Being brought up in a very musical family meant that much to mum’s annoyance, there was never a quiet moment in the house. It also resulted in ‘happy birthday’ being sung as a riff off or in several harmonies! I had singing lessons up to the end of high school and thoroughly enjoyed being part of the school summer musical every year. I was also part of the school pipeband, playing both snare and tenor drum. This was a serious commitment as we won the World Championships several years in a row! I took music up to higher and it was a lesson I would look forward to going to every day. It’s clear that music is more than an enjoyable hobby to me and is something that I’ve grown up with and love.
“Rhythm depends on arithmetic, harmony draws from basic numerical relationships, and the development of musical themes reflects the world of symmetry and geometry. As Stravinsky once said: “The musician should find in mathematics a study as useful to him as the learning of another language is to a poet. Mathematics swims seductively just below the surface” (Marcus du Sautoy, 2011).
After having our music lesson, I went home and reread this quote repeatedly. The more I read it the more it made sense. I had never seen the relation of music and maths before and after realising all the connections it made a lot of concepts easier to understand.
Here is a mind map of the connections between maths and music:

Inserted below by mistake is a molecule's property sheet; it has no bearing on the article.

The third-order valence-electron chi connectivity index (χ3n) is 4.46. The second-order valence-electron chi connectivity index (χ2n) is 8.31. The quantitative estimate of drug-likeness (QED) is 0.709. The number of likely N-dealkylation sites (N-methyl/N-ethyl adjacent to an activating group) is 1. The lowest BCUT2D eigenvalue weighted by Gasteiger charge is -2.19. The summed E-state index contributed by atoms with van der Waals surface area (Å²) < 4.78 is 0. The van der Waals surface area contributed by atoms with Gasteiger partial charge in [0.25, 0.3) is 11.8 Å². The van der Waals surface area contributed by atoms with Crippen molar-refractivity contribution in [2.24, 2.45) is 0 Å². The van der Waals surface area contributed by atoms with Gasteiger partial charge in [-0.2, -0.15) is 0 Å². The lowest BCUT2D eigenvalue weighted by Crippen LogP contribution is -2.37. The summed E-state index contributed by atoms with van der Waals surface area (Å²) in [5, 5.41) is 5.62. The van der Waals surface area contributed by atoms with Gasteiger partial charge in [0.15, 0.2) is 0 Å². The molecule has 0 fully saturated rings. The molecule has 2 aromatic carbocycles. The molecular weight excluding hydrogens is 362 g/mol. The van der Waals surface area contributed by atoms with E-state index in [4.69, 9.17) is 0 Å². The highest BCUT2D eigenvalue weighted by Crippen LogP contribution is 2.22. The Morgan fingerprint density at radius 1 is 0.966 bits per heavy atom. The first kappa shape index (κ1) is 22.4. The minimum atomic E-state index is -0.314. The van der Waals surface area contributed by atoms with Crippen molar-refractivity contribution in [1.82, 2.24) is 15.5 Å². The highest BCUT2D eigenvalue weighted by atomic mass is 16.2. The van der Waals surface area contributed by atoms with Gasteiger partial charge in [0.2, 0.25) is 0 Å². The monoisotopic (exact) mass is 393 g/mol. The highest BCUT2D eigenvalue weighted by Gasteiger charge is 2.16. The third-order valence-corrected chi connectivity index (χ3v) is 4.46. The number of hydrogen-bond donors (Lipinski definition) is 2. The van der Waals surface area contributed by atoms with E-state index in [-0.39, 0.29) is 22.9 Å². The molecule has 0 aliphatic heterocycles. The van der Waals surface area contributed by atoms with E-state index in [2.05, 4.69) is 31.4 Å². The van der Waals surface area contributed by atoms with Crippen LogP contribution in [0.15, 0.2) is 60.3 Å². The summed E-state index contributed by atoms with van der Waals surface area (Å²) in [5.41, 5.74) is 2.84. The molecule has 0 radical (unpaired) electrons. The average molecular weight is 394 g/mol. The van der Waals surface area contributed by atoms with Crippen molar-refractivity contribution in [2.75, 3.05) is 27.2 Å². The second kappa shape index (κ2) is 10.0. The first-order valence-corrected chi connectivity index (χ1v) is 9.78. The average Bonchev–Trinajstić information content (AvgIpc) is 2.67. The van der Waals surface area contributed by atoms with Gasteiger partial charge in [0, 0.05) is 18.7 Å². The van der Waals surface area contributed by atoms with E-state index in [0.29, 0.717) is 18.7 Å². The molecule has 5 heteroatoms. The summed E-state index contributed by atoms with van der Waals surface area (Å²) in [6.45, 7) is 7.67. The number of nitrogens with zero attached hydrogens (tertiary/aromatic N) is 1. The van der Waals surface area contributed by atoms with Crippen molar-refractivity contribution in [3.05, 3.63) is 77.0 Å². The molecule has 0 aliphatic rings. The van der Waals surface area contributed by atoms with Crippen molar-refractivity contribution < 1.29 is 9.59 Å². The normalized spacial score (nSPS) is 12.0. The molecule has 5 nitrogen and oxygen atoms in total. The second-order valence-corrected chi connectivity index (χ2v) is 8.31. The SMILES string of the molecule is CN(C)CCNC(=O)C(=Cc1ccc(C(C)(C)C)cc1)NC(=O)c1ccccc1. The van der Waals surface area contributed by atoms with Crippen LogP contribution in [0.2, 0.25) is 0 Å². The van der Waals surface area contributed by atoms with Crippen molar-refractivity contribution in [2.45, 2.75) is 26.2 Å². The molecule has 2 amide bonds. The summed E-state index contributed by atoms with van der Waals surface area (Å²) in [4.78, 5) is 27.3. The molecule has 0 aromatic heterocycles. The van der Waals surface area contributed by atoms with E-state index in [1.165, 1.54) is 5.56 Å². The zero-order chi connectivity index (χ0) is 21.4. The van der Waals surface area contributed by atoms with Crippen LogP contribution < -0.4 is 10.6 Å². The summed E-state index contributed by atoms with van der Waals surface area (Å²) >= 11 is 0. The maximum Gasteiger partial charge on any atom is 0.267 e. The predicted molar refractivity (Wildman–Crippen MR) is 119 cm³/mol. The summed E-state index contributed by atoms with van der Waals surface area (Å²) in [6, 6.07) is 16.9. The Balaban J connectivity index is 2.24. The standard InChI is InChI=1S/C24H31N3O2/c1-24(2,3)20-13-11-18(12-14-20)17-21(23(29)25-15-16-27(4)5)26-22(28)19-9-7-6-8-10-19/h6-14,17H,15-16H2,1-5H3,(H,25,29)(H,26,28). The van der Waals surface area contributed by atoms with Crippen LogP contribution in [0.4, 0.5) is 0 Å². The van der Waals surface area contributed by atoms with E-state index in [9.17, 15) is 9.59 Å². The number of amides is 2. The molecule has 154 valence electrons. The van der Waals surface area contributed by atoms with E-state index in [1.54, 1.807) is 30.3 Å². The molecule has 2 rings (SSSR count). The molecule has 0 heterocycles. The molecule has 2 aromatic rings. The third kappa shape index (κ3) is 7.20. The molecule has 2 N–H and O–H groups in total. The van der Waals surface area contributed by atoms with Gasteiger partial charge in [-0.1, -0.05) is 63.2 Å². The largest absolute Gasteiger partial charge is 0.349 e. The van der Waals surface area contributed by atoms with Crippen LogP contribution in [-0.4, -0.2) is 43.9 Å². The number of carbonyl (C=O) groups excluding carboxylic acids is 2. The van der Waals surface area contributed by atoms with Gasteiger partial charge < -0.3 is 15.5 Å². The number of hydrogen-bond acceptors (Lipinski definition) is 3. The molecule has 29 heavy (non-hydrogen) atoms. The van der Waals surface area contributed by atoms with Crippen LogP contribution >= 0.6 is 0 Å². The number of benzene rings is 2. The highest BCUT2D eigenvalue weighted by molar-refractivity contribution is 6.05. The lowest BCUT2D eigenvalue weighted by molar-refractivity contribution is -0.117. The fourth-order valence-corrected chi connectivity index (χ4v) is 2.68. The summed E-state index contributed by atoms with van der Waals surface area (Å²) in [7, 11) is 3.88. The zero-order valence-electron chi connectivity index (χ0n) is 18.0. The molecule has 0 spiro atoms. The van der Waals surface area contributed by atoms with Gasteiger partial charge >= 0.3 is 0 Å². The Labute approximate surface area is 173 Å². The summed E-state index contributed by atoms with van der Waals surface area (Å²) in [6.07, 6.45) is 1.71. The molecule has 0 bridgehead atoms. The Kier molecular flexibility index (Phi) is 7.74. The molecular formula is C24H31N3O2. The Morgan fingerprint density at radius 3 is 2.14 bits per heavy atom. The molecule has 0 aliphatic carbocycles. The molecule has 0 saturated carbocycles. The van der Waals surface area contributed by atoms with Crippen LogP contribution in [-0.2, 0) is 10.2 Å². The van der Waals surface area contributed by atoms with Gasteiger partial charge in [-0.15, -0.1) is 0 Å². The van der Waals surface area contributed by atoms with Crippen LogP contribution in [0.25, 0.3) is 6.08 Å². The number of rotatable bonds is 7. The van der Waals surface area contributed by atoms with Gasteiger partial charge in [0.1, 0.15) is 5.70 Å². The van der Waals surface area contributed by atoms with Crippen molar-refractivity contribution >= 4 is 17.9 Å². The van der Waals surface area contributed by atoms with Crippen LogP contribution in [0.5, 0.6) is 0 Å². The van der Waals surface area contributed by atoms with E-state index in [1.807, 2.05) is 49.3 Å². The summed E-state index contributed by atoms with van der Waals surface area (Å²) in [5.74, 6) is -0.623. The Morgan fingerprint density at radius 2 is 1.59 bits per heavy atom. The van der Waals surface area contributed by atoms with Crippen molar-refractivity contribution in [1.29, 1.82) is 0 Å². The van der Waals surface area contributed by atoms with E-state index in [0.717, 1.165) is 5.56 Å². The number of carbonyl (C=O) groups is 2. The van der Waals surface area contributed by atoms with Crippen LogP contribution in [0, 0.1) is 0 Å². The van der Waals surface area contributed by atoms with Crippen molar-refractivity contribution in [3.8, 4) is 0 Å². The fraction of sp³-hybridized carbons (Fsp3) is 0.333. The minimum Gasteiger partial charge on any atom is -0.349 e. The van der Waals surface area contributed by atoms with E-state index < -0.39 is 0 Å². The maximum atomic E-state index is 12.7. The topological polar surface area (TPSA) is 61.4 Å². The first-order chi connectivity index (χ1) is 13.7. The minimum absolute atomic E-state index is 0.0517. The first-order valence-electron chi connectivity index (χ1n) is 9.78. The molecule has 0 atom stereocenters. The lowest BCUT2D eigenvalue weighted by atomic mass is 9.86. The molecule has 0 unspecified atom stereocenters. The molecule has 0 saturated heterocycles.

The Fibonacci Sequence
The Fibonacci sequence is something I had heard about before and after hearing it in the lecture I thought I’d do some more research on it. I never knew that this sequence was not only used in music but also in art and nature. From using the numbers from the Fibonacci sequence, it can lead to spiral patterns forming. Here are nature images which display these spiral patterns:
Doing scales was something I always dreaded and personally, it was the least enjoyable part of the subject. However, after discussing Wiggins theory behind the relation of maths and scales in music it has made more sense and has helped me remember it more clearly.
We then learned about the 12 note row. This is something which anyone can do and is great fun to compose a piece like this! However, in my opinion it is note the most pleasant of music to listen to. Here is an example of what it sounds like:
Although music is a subject which I already knew a fair bit about, I have learnt a lot from the lecture and really enjoyed it!
Du Sautoy, M. (2011). ‘Listen by numbers: music and maths’ Guardian. Available http://theclassicalsuite.com/2011/06/listen-by-numbers-music-and-maths-via-guardian/
(Accessed: 06 November 2017)
Wiggins, G.A. (2012): Music, mind and mathematics: theory, reality and formality. Journal of Mathematics and Music: Mathematical and Computational Approaches to Music Theory, Analysis, Composition and Performance. Available
http://dx.doi.org/10.1080/17459737.2012.694710 (Accessed: 6 November 2017)